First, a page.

I'm cooking brown rice. It doesn't look very nice. There's a grey sort of film on the surface of the water. I love rice but rarely cook it because I don't really know how to! Today's attempt is all part of my new healthy eating regime, which starts and ends with proper ingredients. Silly really; I wildly prefer eating stuff which doesn't taste processed, but it's been a while since I last made a salad. So much so, in fact, that when I came to clear out the fridge, I found a cucumber which had literally turned to water. All that was helping it to keep its form was its plastic wrapping. As I removed it from the shelf, it burst open and a shocking gloopy substance went all over the floor and my trousers. I didn't dare to smell it. It was all too horrendous.
I worked through the morning sitting at the kitchen table, and then, after lunch, went to the gym, before heading up to a cafe in Highgate Village to work again. I'd forgotten how posh people are up there. I sat opposite a pair of school girls, who I thought were taking the mickey out of Sloanne Rangers until it became clear they actually spoke that way!
I'm pleased to say that the appeal for funding for the cast recording of Brass has passed it's first milestone of £1000. It seems like a huge amount, but, of course, we need another eleven of those. When Nathan and I launched a crowd-funding initiative for our Four Colours charity recording, it took four weeks to get to £1000, so at least we're well-ahead of that! That particular project felt like pulling teeth.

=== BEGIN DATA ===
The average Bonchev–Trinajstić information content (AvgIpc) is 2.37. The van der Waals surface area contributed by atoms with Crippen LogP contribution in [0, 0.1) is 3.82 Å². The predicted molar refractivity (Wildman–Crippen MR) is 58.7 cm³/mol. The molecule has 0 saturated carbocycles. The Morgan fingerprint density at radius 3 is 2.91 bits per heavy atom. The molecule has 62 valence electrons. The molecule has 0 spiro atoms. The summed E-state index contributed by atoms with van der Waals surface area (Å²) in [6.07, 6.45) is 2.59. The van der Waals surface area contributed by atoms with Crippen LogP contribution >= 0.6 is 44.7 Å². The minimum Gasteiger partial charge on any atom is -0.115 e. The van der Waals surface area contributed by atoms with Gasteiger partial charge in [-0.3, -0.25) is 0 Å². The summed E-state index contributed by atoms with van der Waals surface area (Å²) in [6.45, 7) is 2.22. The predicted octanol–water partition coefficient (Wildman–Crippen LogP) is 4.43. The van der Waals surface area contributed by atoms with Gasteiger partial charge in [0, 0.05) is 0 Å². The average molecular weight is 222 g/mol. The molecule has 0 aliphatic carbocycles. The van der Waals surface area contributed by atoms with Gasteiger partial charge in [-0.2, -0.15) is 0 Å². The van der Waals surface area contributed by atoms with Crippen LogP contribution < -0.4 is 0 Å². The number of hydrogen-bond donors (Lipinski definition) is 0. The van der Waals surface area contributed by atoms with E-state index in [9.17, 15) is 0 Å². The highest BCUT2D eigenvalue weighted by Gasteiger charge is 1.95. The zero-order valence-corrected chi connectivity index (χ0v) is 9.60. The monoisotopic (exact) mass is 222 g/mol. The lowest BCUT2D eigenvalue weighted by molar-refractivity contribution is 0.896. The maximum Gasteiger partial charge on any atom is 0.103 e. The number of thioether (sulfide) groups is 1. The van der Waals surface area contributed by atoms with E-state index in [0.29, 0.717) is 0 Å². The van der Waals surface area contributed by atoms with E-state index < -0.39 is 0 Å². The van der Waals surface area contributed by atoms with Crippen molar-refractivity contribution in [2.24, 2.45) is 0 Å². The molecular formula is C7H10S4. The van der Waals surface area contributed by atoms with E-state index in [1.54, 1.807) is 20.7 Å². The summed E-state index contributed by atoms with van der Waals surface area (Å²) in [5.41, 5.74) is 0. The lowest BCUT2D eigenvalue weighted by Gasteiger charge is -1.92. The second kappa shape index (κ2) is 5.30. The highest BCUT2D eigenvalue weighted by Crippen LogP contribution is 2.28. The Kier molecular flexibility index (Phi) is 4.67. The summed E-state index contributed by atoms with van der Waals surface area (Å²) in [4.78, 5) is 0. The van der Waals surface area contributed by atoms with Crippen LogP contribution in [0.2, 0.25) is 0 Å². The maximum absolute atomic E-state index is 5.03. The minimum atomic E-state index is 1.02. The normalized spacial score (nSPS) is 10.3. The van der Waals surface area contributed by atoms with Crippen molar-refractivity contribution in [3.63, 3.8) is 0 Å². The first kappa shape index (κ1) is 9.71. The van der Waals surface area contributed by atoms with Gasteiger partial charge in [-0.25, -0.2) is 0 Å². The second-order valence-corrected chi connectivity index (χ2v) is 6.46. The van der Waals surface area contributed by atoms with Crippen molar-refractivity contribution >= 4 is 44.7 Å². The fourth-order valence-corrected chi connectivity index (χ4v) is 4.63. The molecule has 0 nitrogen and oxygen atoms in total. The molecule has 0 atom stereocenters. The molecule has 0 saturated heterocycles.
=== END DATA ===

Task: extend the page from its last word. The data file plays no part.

I received an email from one of my benefactors today who has pledged a hugely generous amount. I'm not going to announce it until I see the cheque, as I somehow feel like I might jinx it. The donation will still leave us with a huge hill to climb, but it will certainly give the coffers a boost.
The cast and musicians are currently writing letters to Cameron Mackintosh in the hope that he might like to pledge a little something to the cause. I am collating the letters, and will put them all in some kind of basket with some lovely photographs of the show. One of the cast sent me a draft of the letter he's sending, which is written from the perspective of the character he plays in Brass. It made me cry. It's so heart-felt and beautifully written.
It made me realise that I have managed to achieve exactly what I set out to achieve with Brass, which was to bring the First World War to a generation of young actors and allow it to get under their skin in the same way that Oh What A Lovely War had got under mine when I was at school. I genuinely think my life was improved by an awareness of the First World War. I think it was the first time true empathy crept into my soul.